US Vice President Kamala Harris travelled to Paris, France, this week. She met with French President Emmanuel Macron on Wednesday, reinforcing the US’ commitment to deepening coordination and cooperation across a range of global challenges, from transatlantic security to the Indo-Pacific to the Sahel. While in France, she also participated in the Paris Peace Forum and the Paris Conference on Libya.
On 11 November, US Trade Representative Katherine Tai participated in a meeting of EU Member State trade ministers and European Commission Executive Vice President (EVP) and Trade Commissioner Valdis Dombrovskis, as part of the EU Foreign Affairs Council. A summary reflected the two sides discussed positive developments in the trade relationship, with Ambassador Tai committing to building on “these accomplishments in pursuit of a more prosperous and durable relationship that benefits workers on both sides of the Atlantic.” EVP Dombrovskis spoke of the recent US-EU steel and aluminum agreement at a Financial Times event on Thursday. He stated, “It’s a step in the right direction,” while adding, “Of course, our preference would be complete lifting of those tariffs.”
US and Ukraine officials met this week in Washington (and virtually), for the tenth meeting of the US-Ukraine Trade and Investment Council. The Office of the US Trade Representative (USTR) released a summary that noted discussions focused on the Biden Administration’s worker-centric trade policy, agriculture and climate change, section 232 tariffs, intellectual property rights, and improving Ukraine’s investment climate, among other things. On 13 November, US Secretary of State Antony Blinken spoke with French Foreign Minister Jean-Yves Le Drian to discuss reports of Russian military activity in and near Ukraine.
Notable EU Developments
Amid a surging migrant crisis at the Polish border, the EU is currently in the process of preparing a new package of sanctions to Belarus, likely to be published by next week. A declaration by the High Representative Josep Borrell called for “a strong international reaction and cooperation in order to hold Belarus regime accountable for these violations.” Belarusian leader Alexander Lukashenko threatened to cut gas transit to the bloc, if it pursues further sanctions. The EU, US, UK, and some other countries have accused Lukashenko of manufacturing a migrant crisis on the EU’s eastern frontier as retribution for the EU’s initial sanctions over human rights abuses. Poland has deployed 15,000 soldiers to help secure the border. Secretary Blinken spoke with Polish Foreign Minister Zbigniew Rau on 13 November, reaffirming US support for Poland “in the face of the Lukashenka regime’s cynical exploitation of vulnerable migrants.” A State Department summary of the call also reflected the US position on the situation:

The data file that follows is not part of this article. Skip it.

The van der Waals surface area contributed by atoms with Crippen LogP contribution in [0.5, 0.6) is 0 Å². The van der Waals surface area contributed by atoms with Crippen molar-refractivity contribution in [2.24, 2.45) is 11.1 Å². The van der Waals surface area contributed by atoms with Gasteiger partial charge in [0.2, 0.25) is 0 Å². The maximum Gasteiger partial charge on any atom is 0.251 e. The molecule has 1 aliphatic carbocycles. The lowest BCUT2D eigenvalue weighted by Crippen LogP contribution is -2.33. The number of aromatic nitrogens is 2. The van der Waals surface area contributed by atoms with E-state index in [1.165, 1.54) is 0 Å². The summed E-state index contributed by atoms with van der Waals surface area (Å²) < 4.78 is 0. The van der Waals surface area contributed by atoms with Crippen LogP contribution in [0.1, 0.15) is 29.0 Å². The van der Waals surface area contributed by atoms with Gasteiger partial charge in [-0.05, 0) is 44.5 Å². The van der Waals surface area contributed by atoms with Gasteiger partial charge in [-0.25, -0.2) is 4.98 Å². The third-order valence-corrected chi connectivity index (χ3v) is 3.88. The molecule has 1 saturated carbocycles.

The actions by the Lukashenka regime threaten security, sow division, and aim to distract from Russia’s activities on the border with Ukraine.”
The European Parliament’s International Trade Committee of the European Parliament convened on Tuesday to discuss the proposal for a Carbon Border Adjustment Mechanism (CBAM). WTO Deputy Director-General Jean-Marie Paugam stressed during the Committee hearing that despite the best solution to achieve net zero carbon emissions would be to create a global carbon pricing, the EU proposal for a CBAM is another approach that could work, and is set to be in line with WTO rules.
EU27 Trade Ministers met on Thursday to discuss the EU’s negotiating stance ahead of the WTO Summit, to be held between 30 November and 3 December as well as the transatlantic ties, where Ministers welcomed the positive momentum in EU-US bilateral trade. The European Commission presented a document for discussion, outlining the EU’s negotiating position for the 12th WTO Ministerial meeting. The proposal states the EU would be open to intellectual property (IP) waiver proposals, as long as the aim remains “to enhance or simplify the use of existing flexibilities provided for in the TRIPS Agreement.” EU Trade Ministers are expected to sign off on the document on 29 November.
Notable UK Developments
On 11 November, UK International Trade Secretary Anne-Marie Trevelyan announced the Clean Growth programme to encourage more UK exporters to tap into boosting green exports, along with attracting more green investments. The Department for International Trade estimates the low-carbon economy will deliver up to £170 billion of export sales by 2030, and as the demand for British innovation and green tech increases.
This week, Foreign Secretary Liz Truss travelled to Indonesia to upgrade economic, tech and security ties as part of her trip to Southeast Asia. The Foreign Secretary said of the visit,
Our current relationship is under powered and I want to deepen it in key areas like tech, trade, investment and security as part of plan to build a network of liberty with key partners.”
On 9 November, Foreign Secretary Truss focused on tech, trade and investment while in Thailand. She also formally opened the new British Embassy in Bangkok and visited the Triumph Motorcycle factory to promote British businesses in the region. Foreign Secretary Truss’ stop in Malaysia was focused on defence cooperation and trade.
UK-EU Trade Deal Updates
European Commission Vice President Maroš Šefčovič informed the EU27 Ambassadors this week about the status of the ongoing negotiations with the UK over implementation of Northern Ireland Protocol. Šefčovič underlined it is now up to the UK to compromise and make concessions, following the EU’s October comprehensive package of proposals. He reiterated,